Friday, November 28, 2014


My parents were pretty good about taking pictures of important days. There were a lot of of pictures of my dad eating.

Most of them exhibited one of the many genetic traits I received from him. Eyelids drooped and mid-bite just as the picture is shot. To say the least, not very flattering. Thanksgiving pictures were reenactments of that look, with different traditional and non-traditional foods on the table.

I didn’t grow up with many traditions. It didn’t feel dysfunctional to me. My mom clipped a new recipe from the newspaper and would try it out, we ate Japanese stew with konnyaku (not my favorite), friends invited us over for the real deal Stove Top dinner, we assembled turkey sandwiches in the parking lot of the ski lodge, we went out to the movies after a quick, early dinner. Every year was different. There were lots of memorable ones. I never once felt like we needed to revive what we had done the year before.

For some of my childhood, I think my mom was trying to figure out what basic American families eat. She did, eventually, know how to make turkeys and stuffing and apple pie. I think that’s what made us feel like we had arrived, as Americans—our understanding of the stereotypical American Thanksgiving and that we could recreate it. But, we weren’t tied down by that feeling. We didn’t have to do things that way.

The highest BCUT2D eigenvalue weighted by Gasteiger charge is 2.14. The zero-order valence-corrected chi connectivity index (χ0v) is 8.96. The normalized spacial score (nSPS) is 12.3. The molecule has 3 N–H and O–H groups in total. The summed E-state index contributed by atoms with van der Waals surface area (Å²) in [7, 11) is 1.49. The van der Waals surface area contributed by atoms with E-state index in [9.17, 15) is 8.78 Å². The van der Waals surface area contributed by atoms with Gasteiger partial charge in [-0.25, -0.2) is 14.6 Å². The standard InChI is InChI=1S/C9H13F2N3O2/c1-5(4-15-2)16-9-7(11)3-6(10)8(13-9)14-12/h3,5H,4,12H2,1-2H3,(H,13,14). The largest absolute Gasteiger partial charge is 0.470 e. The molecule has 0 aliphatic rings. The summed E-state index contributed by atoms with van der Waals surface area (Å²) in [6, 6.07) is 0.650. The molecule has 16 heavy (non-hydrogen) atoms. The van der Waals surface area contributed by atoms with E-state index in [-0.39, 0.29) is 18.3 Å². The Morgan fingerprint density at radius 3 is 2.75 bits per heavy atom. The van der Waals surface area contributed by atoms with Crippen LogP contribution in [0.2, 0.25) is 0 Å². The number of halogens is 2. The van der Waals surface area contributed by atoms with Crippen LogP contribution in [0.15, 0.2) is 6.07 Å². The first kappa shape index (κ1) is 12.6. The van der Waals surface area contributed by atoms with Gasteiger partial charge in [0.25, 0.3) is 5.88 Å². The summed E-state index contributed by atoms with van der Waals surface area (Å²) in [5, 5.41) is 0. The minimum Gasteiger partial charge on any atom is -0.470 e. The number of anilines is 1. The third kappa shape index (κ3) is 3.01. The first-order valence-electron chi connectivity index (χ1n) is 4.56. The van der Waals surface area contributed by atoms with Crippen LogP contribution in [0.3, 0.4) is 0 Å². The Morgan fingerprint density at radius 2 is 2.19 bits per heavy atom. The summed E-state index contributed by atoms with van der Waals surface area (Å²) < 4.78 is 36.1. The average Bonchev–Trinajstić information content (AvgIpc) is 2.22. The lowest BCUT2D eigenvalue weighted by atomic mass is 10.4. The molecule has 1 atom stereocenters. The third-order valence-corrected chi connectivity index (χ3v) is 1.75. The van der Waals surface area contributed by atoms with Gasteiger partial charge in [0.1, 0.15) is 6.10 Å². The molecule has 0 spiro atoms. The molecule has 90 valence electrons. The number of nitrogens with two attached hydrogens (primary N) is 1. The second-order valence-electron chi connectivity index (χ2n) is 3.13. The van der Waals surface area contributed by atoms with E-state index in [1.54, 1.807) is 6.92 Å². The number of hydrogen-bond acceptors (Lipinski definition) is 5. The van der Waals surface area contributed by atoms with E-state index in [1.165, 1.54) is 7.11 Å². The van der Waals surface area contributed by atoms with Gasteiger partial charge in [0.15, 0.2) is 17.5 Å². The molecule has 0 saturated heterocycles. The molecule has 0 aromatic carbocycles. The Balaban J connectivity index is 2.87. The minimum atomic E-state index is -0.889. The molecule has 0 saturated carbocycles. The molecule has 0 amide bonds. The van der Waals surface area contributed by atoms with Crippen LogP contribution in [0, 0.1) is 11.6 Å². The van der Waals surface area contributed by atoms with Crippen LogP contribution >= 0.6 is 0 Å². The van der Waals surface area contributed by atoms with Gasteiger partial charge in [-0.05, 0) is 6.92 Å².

It was a metaphor of growth for us. We could, if we wanted to have it, but there was no disappointment if we wanted a new adventure. I just spoke to my parents on the phone, and they went to a restaurant for Thanksgiving this year. I asked them what kind of food the restaurant specialized in and they said, “Creative.” I said, “No pumpkin pie?” My dad said, “Mom made a pumpkin roll cake.” Japanese sponge cake style. I know, some people just love Thanksgiving, exactly the way it is, and I’m not saying “Take it or leave it,” – I’m just saying I don’t have my heels dug in deep for how it should happen.

The only thing that stayed the same for us was that we were together and that food is part of our expression of love, so there was always plenty of that. Now we’re strewn far apart. I didn’t even talk to my parents until the day after Thanksgiving. Kegan lives in Japan (he’s probably the most sentimental about the traditional foods, ironically), they’re in Oregon, and I’m in the middle with a big in-law extended family. I still feel the strings of family and loyalty over those long distances even when we’re missing important days together.

I also don’t feel bad that this is our current Thanksgiving:


I’ll take whatever we’ve got with the people I love. I think that’s about all the tradition that’s worth saving.

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